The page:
2014 in Review: The Best Films of the Year

Wild, Mommy, A Most Violent Year, and Birdman are 2014's best films.
Hooray, 2014 is over! I’ll admit that I’m not sad to see this year kick the bucket. 2014 is probably the hardest year I’ve had both personally and professionally while running this blog and writing about film, and I think that my list of favourites from the year somewhat reflects this feeling. Films about confrontation and growth, fears and inadequacies, and artists and their loony minds; scathing satires; escapist romps—2014 has a lot of films that touch a nerve for a variety of reasons… and Boyhood doesn’t even make my list! Boyhood missed out by one slot and I somehow feel satisfied covering its greatest asset—Patricia Arquette—in the list of 2014’s top performances, but it has my admiration and full support as it heads into the thick of Oscar season as the frontrunner.

This year has had ample goodies, though, that made it all worthwhile. That’s been evident since The Grand Budapest Hotel gave the early winter an unusually strong film—just weeks after the Oscars were handed out, it seemed we had a frontrunner for this year’s race! 2014’s been a very good year for Canadian talents with three Canuck films making the list and, for the first time ever, a film by a Canadian director earning the top spot. Highlights of the year, as always, include the top moments from TIFF—getting to do my first roundtable with Jean-Marc Vallée and Laura Dern is a career highlight, as are a few other interviews and moments outside of my work on the blog that leave some great memories from 2014. On the other hand, covering the growing Ottawa film festival scene, especially the Animation Festival, marks additional highlights of the year, as does programming CDFF, and, finally, voting in the annual OFCS awards. It’s nice to be a bit more than an outside commentator, and any opportunities like round-tables, interviews, gigs, and voting privileges are appreciated boosts.

This list largely reflects my appreciation for the American and Canadian indies of the year, especially in a year when barely any of the major studio offerings were worth seeing at all. Only Gone Girl and Into the Woods really deliver among this year’s studio films (and to some extent Godzilla) and it’s been such a struggle to keep up with all the good indies that there just isn’t time to waste on sequels, prequels, Marvel movies, and other nonsense. Some of the year’s bigger releases have yet to make it to Ottawa—Selma, Inherent Vice, Mr. Turner, Cake, and American Sniper simply aren’t here due to availability. We’ll look forward to those films in 2015 as we bid adieu to the standout films of 2014!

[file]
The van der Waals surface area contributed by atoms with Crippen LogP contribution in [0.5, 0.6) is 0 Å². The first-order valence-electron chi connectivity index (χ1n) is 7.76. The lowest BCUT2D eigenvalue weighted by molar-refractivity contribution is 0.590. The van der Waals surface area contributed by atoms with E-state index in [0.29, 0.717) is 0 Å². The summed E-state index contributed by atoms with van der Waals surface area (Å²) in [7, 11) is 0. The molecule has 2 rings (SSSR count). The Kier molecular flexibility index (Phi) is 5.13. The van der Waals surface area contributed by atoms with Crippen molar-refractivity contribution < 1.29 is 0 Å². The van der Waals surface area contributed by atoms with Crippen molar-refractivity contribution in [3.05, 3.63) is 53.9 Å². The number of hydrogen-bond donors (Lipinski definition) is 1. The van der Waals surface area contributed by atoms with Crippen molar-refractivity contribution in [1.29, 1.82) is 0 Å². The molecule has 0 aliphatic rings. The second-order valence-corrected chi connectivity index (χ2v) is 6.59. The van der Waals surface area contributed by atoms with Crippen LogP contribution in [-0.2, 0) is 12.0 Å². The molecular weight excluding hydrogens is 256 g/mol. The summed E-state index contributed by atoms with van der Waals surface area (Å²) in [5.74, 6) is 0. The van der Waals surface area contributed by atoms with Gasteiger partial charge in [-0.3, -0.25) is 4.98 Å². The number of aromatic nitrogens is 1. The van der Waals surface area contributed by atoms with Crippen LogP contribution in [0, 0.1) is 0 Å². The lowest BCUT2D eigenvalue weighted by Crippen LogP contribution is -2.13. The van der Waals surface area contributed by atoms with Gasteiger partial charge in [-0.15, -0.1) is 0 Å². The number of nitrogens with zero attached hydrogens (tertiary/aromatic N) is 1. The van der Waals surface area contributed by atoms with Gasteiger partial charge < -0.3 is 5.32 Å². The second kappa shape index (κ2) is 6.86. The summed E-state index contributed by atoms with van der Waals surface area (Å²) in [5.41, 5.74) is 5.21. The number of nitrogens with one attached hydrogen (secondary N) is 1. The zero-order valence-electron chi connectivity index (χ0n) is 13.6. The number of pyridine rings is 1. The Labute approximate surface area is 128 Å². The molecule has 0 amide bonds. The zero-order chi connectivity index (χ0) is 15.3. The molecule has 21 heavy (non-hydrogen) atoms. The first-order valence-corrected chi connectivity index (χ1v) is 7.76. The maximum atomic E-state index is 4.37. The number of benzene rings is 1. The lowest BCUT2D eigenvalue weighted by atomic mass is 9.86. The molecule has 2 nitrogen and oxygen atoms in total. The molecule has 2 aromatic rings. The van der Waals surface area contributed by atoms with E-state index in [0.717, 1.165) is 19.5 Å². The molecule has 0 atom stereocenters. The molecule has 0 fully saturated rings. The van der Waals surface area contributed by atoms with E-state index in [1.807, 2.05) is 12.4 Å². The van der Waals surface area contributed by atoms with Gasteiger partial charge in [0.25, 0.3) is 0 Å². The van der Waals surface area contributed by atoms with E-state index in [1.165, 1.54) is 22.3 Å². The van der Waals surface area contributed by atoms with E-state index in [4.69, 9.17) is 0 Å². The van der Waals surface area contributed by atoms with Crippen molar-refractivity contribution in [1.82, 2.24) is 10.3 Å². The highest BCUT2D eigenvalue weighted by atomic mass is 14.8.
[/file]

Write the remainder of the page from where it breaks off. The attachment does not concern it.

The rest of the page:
The Top Ten Films of 2014:

1. Wild

(Dir. Jean-Marc Vallée)

It still surprises me that I love Wild as much as I do. I'm a die-hard Jean Marc Vallée fan, sure, and the film fits my trend of picking arty adaptations as the best of the year, but I rarely take to stories of outdoorsy inspirational types. Perhaps I connect to Cheryl Strayed's story so much because of how unhappy I am with where my life is right now, and I wish I had her courage to walk away from a life going nowhere. More than anything, I would love to hurl my metaphorical hiking boot over the side of a mountain and yell ‘fuck!’ at the top if my lungs, and I think it's no coincidence that Wild hooks me instantly on both page and screen. I love how vividly Vallée’s passion infuses each frame of the film and how the sharpness of his direction perfectly connects the fluidity of the cinematography by Yves Bélanger with the power of the performances by Reese Witherspoon and Laura Dern to radiate with a spirit and burst of life that feels like the sun hitting your face on a warm fall day. The intricacy of the editing by Vallée and Martin Pensa, moreover, might be the single most bracingly cinematic coup of the year, for no film engages both the heart and the mind as powerfully as Wild does, playing on memory and creating associations between people and places as Cheryl overcomes her grief and finds herself on the PCT. Vallée’s kaleidoscopic vision makes the story both intimately specific and, in a way, universal as Wild invites viewers to glue the pieces with the shards of their own memory bank. Wild is more powerful and moving with each trip down the PCT: it’s the best film of the year.

(Wild is currently in theatres from Fox Searchlight Pictures.)

2. Mommy

(Dir. Xavier Dolan)

Leave it to Xavier Dolan to rejuvenate the Quebec box office. Mommy is a smash after Quebecois cinema has seen a bit of a slump, and the roaring success of Mommy is refreshing proof that audiences want to see films that are both original and reflective of their experiences. It’s fitting, since Dolan helped bring ample attention to Quebec and the so-called “Quebec New Wave” when he killed his onscreen mother five years ago, but he brings her fully to life in Mommy, his most mature and most fully realized film yet. It’s remarkable to see the growth of this filmmaker in the years since I Killed My Mother, and whereas Dolan’s early films show genuine visual audacity, largely rooted in homage and cinephilia, Mommy displays a masterful hand at innovation in film form as Dolan takes the social-media-friendly aspect ratio of the film as the perfect visual complement to the emotionally oversaturated frame. His writing is even more mature, as Mommy boasts wildly dynamic characters—especially the female ones—on par with those in films of Allen, Almodóvar, Cassevetes, and Arcand. Anchoring Mommy in every frame is Anne Dorval’s electrifying performance—the best of the year—and the high-calibre acting makes Mommy an invigorating film experience on all fronts.